Friday, December 01, 2006

Walkley Talkie

“Nothing gets journalists going like a story about journalists”. So writes Margaret Simons in today’s edition of Crikey. Simons was describing the aftermath of last night’s Australian journalism awards night’s biggest sensation, the onstage stoush between Crikey’s founder Stephen Mayne and the News Ltd journalist Glenn Milne. Mayne was presenting an award at the ceremony in Melbourne when a clearly drunken Milne rushed up onto the stage and pushed him off the platform.

The incident was captured on the SBS TV coverage of the night. Milne accused Mayne of being a disgrace to journalism and making things up. He was quickly restrained by the stage manager but broke free again to continue the tirade. Mayne fled the stage a second time as the irate Milne made his case. He was eventually overpowered by security and escorted off the premises. When Mayne finally had the stage to himself, he made an announcement “on behalf of Rupert Murdoch” describing Milne as “the former Sunday Telegraph political correspondent”.

There has been no love lost between Milne and Mayne since Mayne criticised Milne’s reporting of NSW politician John Brogden’s suicide attempt in 2005. Milne hinted that Brogden had called Helena Carr, wife of the former Labor Premier Bob Carr a "mail-order bride", and also sexually harassed two female journalists at a function a month earlier. Mayne argued the public interest was "not particularly strong", and not powerful enough to warrant reporting Brogden's off-the-record remarks.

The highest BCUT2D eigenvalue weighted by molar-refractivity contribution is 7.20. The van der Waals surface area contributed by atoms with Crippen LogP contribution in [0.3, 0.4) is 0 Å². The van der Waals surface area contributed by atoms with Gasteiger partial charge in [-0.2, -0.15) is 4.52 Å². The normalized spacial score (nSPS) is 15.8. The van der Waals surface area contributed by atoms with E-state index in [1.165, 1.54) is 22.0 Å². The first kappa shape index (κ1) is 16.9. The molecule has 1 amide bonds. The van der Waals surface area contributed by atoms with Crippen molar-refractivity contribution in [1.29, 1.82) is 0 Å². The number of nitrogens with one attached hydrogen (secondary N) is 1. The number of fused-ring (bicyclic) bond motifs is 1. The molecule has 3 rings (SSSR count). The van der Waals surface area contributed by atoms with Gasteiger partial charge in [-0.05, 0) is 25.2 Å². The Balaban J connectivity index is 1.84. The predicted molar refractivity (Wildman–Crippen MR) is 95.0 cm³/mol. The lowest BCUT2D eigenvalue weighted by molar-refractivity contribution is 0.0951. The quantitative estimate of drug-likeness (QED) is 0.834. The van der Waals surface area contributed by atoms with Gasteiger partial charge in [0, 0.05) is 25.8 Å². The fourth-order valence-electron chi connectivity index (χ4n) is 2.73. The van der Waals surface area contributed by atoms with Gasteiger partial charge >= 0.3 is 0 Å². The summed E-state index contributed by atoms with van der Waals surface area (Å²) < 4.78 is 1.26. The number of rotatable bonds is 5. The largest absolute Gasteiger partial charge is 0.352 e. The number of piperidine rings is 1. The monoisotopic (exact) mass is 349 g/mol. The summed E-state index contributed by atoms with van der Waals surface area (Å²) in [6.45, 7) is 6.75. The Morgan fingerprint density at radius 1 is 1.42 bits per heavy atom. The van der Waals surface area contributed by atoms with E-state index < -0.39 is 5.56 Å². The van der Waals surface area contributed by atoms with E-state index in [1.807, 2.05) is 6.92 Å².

Nevertheless Mayne’s prediction about the sacking of Milne is unlikely to come true. Crikey’s Jane Nethercote asked Sunday Telegraph editor Neil Breen if Milne’s employment might be threatened as a result. Absolutely not, said Breen. However he "will not be patted on the back for what he did last night". Instead, he will be "disciplined internally.” Milne himself apologised today saying “I lamentably mixed alcohol and migraine medication with shocking consequences”. These “shocking consequences” dominated the rest of the proceedings. It totally overshadowed the rest of the awards including the most coveted prize, the Gold Walkley. That award was won by the Four Corners team of Liz Jackson, Peter Cronau and Lin Buckfield for their investigative report on the arming of a civilian militia in East Timor.

This was the most important of 34 awards across all media categories including new Walkleys for sport reporting and sport feature writing. The veteran Canberra press gallery leader, Michelle Grattan won the Walkley for journalism leadership. She is the political editor for The Age newspaper and is also a political commentator on ABC Radio National. She was praised by journalists and politicians alike for the accuracy of her journalism although Labor leader Kim Beazley also called her a “serial pest”.

This is the 51th anniversary of the award ceremony. The Walkleys were established in 1956, with five categories, by Ampol Petroleum founder Sir William Gaston Walkley. The New Zealand born Walkley appreciated the media's support for his oil exploration efforts. Walkley was a dreamer who envisaged an Australian continent holding 150 million people, especially if the government built highways for settlement and defence, and diverted coastal rivers inland. He became interested in soccer when he realised that so many people from overseas were making their homes in Australia. He was instrumental in Australia joining FIFA in 1963 and he was anointed president of the Oceania region two years later.

Walkley quickly understood the value of publicity. He courted the media and flew journalists around the nation to business and sporting occasions. He great goodwill and confidences with the media. In 1956 he endowed awards that recognised emerging talent in the Australian media. After he died, the awards were bequeathed to the Australian Journalists' Association which is now part of the Media, Entertainment and Arts Alliance (MEAA). Each October the finalists are named and the awards are presented a month later. The full list of this year’s award winners can be found here.

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